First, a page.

With the campaign season in full swing, and the identities of both candidates known, we are seeing more discussion about our national issues. Unemployment is still very high, with 8.2% officially jobless and at least 32 million Americans without full-time work who want it. Yet we are not in a recession. Financial markets are hardly tanking - the Dow Jones Industrial Average is up for the year, and corporate profits are generally solid. When people complain about "the economy," then, they don't mean investments, they mean jobs. So how are the two sides reacting?
Both conservative and liberal commentators have seen the other side as the problem, with little exception or reservation. In the New York Times, Paul Krugman continues his push for greatly increased government spending in "The Great Abdication" (http://www.nytimes.com/2012/06/25/opinion/krugman-the-great-abdication.html?ref=opinion), saying that it's clear to anyone thinking that there is no alternative. Mitt Romney, who barring a tragedy or a bizarre intraparty challenge will be the Republican presidential nominee, says that his "plan to get America back to work" is to "reduce taxes, spending, regulation, and government programs," with a "fundamental change in Washington’s view of how economic growth and prosperity are achieved, how jobs are created, and how government can support these endeavors" (http://www.mittromney.com/jobs). The current administration reality is well shown by this morning's Tom Toles cartoon, titled "Jobless Recovery," which shows Congress, the President, and the Federal Reserve all telling each other that unemployment is their job (http://www.washingtonpost.com/opinions/toles).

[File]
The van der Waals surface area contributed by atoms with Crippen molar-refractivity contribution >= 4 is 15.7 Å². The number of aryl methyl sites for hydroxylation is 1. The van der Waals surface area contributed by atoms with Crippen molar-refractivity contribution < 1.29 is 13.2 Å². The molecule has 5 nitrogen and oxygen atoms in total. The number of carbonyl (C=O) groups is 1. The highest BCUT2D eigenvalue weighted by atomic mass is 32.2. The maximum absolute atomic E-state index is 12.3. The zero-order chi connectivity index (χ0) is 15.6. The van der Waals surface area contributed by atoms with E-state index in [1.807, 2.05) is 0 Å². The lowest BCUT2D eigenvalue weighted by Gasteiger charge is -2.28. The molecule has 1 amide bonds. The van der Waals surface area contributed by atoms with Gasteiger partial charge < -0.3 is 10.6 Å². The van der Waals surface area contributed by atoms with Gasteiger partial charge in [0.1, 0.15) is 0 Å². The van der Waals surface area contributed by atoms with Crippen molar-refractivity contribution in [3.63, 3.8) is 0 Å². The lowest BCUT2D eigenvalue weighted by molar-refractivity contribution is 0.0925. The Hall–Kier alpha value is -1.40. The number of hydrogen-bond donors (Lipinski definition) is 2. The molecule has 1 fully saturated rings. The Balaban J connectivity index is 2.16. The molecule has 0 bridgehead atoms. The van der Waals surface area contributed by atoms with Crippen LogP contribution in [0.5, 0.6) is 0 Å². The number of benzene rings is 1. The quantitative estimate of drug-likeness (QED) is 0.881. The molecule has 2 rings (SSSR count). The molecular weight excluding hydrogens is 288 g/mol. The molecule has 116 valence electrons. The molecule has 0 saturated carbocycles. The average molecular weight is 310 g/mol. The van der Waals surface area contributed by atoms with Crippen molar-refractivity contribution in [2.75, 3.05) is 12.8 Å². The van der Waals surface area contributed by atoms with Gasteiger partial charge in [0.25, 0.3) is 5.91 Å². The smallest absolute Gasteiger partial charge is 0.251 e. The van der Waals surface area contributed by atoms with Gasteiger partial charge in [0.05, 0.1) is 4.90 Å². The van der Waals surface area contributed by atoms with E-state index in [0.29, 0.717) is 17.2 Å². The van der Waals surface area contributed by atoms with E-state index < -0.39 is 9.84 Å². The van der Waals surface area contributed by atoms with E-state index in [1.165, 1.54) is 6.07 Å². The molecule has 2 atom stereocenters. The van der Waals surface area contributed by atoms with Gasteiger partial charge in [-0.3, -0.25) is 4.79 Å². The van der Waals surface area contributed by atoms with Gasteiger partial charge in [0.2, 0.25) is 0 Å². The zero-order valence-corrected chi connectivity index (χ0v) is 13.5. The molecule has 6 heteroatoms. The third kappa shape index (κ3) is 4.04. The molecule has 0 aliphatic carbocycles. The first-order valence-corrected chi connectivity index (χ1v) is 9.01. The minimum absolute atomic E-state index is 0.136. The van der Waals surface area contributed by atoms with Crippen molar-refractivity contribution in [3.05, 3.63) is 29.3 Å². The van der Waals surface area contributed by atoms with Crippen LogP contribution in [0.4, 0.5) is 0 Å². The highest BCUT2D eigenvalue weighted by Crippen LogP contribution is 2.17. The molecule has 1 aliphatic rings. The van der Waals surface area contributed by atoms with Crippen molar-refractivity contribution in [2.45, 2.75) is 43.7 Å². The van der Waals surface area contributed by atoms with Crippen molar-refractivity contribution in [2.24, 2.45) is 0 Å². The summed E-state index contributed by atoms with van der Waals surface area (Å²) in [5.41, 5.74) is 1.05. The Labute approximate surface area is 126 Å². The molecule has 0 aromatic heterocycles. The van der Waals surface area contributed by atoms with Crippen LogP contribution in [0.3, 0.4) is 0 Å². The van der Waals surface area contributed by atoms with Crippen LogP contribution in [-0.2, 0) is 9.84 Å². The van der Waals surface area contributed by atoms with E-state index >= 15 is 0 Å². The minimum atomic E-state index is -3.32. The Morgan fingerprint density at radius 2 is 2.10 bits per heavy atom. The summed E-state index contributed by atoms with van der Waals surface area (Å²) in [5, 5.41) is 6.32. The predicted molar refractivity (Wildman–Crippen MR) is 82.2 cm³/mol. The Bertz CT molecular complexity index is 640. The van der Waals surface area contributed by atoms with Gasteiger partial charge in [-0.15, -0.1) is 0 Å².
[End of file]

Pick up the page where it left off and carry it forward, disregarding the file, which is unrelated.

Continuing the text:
We know by now the sides are intractable. Neither rates to move much on the jobs crisis, and Congress has been earning their now 9% approval rating by getting nothing on it accomplished. But who was at fault for the crisis in the first place? Neither.
Work's New Age is a product of good things that have happened. Extensive technological development, increased freedom in places like China, and improved business practices from manufacturing to transportation - all very positive developments - have put us in a position where fewer and fewer Americans are needed to produce the goods and services we use. We don't know yet how to deal with it, but we do know neither Obama nor the Republican that preceded him are at fault.
Neither side has anything magical now either. Come 2013, the problem will continue, and with time we will realize we are looking at not a failure of public policy but a 200-year historical shift. When we realize that, we will be on the road to making the most of it.